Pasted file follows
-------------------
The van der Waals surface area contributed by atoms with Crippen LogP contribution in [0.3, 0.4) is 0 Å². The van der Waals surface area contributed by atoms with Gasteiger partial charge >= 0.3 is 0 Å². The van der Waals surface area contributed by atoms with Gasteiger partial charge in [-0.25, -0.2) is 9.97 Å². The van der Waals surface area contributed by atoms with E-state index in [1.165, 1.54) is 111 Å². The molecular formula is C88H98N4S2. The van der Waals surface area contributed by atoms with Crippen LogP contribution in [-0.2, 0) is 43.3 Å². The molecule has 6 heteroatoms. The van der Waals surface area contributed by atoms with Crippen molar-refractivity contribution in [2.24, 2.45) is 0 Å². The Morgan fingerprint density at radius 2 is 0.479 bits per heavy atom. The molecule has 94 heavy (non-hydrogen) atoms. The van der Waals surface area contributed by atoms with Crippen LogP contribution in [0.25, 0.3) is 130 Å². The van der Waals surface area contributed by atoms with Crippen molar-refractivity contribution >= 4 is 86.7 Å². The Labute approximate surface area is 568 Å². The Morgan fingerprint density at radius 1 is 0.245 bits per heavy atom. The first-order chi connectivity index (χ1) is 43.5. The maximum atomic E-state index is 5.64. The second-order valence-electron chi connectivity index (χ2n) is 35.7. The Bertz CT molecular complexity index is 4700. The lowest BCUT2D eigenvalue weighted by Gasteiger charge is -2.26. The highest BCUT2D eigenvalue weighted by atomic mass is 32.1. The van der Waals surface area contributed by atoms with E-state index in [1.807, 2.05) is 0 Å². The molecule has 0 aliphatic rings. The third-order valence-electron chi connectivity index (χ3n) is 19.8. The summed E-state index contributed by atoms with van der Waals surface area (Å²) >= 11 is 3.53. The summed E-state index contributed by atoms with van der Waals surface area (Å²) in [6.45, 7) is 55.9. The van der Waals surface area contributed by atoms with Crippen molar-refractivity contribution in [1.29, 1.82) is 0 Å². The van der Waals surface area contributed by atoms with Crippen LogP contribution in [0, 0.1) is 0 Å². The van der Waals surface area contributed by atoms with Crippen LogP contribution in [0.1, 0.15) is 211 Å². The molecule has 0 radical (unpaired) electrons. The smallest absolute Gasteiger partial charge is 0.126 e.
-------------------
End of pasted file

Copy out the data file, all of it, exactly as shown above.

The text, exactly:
The van der Waals surface area contributed by atoms with Crippen LogP contribution in [0.3, 0.4) is 0 Å². The van der Waals surface area contributed by atoms with Gasteiger partial charge >= 0.3 is 0 Å². The van der Waals surface area contributed by atoms with Gasteiger partial charge in [-0.25, -0.2) is 9.97 Å². The van der Waals surface area contributed by atoms with E-state index in [1.165, 1.54) is 111 Å². The molecular formula is C88H98N4S2. The van der Waals surface area contributed by atoms with Crippen LogP contribution in [-0.2, 0) is 43.3 Å². The molecule has 6 heteroatoms. The van der Waals surface area contributed by atoms with Crippen molar-refractivity contribution in [2.24, 2.45) is 0 Å². The Morgan fingerprint density at radius 2 is 0.479 bits per heavy atom. The molecule has 94 heavy (non-hydrogen) atoms. The van der Waals surface area contributed by atoms with Crippen LogP contribution in [0.25, 0.3) is 130 Å². The van der Waals surface area contributed by atoms with Crippen molar-refractivity contribution >= 4 is 86.7 Å². The Labute approximate surface area is 568 Å². The Morgan fingerprint density at radius 1 is 0.245 bits per heavy atom. The first-order chi connectivity index (χ1) is 43.5. The maximum atomic E-state index is 5.64. The second-order valence-electron chi connectivity index (χ2n) is 35.7. The Bertz CT molecular complexity index is 4700. The lowest BCUT2D eigenvalue weighted by Gasteiger charge is -2.26. The highest BCUT2D eigenvalue weighted by atomic mass is 32.1. The van der Waals surface area contributed by atoms with E-state index in [1.807, 2.05) is 0 Å². The molecule has 0 aliphatic rings. The third-order valence-electron chi connectivity index (χ3n) is 19.8. The summed E-state index contributed by atoms with van der Waals surface area (Å²) >= 11 is 3.53. The summed E-state index contributed by atoms with van der Waals surface area (Å²) in [6.45, 7) is 55.9. The van der Waals surface area contributed by atoms with Crippen molar-refractivity contribution in [1.29, 1.82) is 0 Å². The van der Waals surface area contributed by atoms with Crippen LogP contribution in [0, 0.1) is 0 Å². The van der Waals surface area contributed by atoms with Crippen LogP contribution in [0.1, 0.15) is 211 Å². The molecule has 0 radical (unpaired) electrons. The smallest absolute Gasteiger partial charge is 0.126 e.